10 August 2010
The Ministry of Justice is planning for job cuts on an unprecedented scale as the first indication of the savings demanded by the coalition government is revealed.
An announcement made to staff today reveals that around £2 billion of the MoJ’s £9 billion budget will be axed.
This is equivalent to the entire budget for prisons, or the money the department spends each year on courts and tribunals.
Cuts on this scale cannot be delivered without closing prisons and bringing courts to a standstill. The union also fears that about 15,000 of the MoJ’s 80,000 staff could be at risk of losing their jobs.
Staff have been told that many savings will have to be made within the first two years of the next spending review period, which will be announced on 20 October.
The union believes that the government should be creating jobs, not cutting them, to help the economy to grow as the recovery from recession remains fragile. The department should also focus on alternative ways to deliver justice, rather than simply adding to the growing prison population.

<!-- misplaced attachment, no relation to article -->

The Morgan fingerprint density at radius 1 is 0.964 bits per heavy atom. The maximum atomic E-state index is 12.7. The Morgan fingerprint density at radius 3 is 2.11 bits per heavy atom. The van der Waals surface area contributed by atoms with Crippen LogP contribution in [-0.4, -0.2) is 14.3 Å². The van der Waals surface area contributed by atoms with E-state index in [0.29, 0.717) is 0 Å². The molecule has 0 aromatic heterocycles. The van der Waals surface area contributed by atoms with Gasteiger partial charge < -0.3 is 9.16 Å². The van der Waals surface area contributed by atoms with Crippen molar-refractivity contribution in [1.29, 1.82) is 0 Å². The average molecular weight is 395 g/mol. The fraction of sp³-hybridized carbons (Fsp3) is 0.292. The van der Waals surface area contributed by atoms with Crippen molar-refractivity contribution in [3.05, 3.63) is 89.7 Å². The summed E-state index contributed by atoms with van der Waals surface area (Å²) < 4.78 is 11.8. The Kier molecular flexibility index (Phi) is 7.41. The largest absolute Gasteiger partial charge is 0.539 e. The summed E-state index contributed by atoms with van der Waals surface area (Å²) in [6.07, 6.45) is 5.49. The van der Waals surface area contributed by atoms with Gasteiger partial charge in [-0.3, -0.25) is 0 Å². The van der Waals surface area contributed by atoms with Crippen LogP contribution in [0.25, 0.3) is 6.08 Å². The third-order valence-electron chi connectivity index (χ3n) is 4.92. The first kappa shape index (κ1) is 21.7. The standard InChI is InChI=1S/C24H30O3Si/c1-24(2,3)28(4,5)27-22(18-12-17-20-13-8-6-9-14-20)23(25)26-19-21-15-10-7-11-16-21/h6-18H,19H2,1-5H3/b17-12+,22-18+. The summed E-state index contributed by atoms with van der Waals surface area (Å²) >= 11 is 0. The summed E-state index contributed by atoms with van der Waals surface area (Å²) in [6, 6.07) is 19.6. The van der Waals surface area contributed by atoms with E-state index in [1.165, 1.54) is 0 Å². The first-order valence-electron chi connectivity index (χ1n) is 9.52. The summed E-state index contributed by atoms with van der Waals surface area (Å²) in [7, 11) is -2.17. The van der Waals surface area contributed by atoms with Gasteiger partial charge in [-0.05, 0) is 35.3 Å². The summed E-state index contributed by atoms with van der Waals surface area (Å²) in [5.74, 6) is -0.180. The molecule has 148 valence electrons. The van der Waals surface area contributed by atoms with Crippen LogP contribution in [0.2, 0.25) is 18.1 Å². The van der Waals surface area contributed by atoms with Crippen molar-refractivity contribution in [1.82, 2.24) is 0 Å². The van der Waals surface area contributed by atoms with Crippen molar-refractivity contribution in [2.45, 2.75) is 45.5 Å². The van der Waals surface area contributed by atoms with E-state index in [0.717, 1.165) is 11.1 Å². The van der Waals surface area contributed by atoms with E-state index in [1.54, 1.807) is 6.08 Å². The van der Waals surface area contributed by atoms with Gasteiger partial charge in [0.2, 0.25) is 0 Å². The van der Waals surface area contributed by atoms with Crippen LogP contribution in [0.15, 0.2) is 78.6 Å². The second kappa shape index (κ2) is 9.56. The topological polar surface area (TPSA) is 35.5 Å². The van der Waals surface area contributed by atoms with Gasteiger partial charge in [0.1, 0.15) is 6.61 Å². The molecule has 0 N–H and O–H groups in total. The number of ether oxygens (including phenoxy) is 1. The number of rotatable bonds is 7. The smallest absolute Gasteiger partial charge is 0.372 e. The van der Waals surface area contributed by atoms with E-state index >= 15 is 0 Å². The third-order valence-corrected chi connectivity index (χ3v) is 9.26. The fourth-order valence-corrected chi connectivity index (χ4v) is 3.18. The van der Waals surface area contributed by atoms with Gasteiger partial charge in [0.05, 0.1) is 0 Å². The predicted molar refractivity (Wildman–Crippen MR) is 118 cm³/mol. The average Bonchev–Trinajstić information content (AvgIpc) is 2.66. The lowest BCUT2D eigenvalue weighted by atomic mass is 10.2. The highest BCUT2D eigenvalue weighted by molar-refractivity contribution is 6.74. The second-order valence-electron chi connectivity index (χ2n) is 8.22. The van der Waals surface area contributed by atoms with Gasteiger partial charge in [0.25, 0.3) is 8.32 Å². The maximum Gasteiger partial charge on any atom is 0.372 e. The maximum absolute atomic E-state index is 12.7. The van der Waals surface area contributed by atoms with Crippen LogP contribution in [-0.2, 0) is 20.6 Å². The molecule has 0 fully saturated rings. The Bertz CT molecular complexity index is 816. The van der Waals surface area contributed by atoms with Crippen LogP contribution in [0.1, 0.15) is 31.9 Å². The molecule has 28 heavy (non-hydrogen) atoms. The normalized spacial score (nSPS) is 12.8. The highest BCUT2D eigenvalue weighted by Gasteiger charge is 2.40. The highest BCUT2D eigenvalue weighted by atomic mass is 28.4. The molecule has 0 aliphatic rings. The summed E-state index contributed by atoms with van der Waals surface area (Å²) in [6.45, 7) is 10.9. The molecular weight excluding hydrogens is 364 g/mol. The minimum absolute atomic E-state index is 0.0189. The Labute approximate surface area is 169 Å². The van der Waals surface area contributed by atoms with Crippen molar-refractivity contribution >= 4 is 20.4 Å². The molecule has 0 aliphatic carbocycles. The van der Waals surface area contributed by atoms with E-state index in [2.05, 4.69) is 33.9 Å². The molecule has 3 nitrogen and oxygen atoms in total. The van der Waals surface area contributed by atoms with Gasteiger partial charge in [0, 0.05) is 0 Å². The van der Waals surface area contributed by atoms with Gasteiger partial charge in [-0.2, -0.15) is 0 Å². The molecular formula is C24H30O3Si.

Many services, including the collection of fines by the courts, are already under severe strain and the union fears these cuts will leave the department unable to function.
PCS has previously said that 25% cuts in the Crown Prosecution Service, which would mean around 1,800 job losses, would make it virtually impossible for the staff that remain to adequately deal with workloads and prosecute cases effectively.
PCS general secretary Mark Serwotka:
“This is the first indication of the true scale of the cuts being imposed upon departments by this coalition government, and it paints a devastating picture.
It is clear that the civil service will simply not be able to cope. We will take every opportunity to remind the government and the public that there is an alternative and these politically-motivated cuts are entirely avoidable.”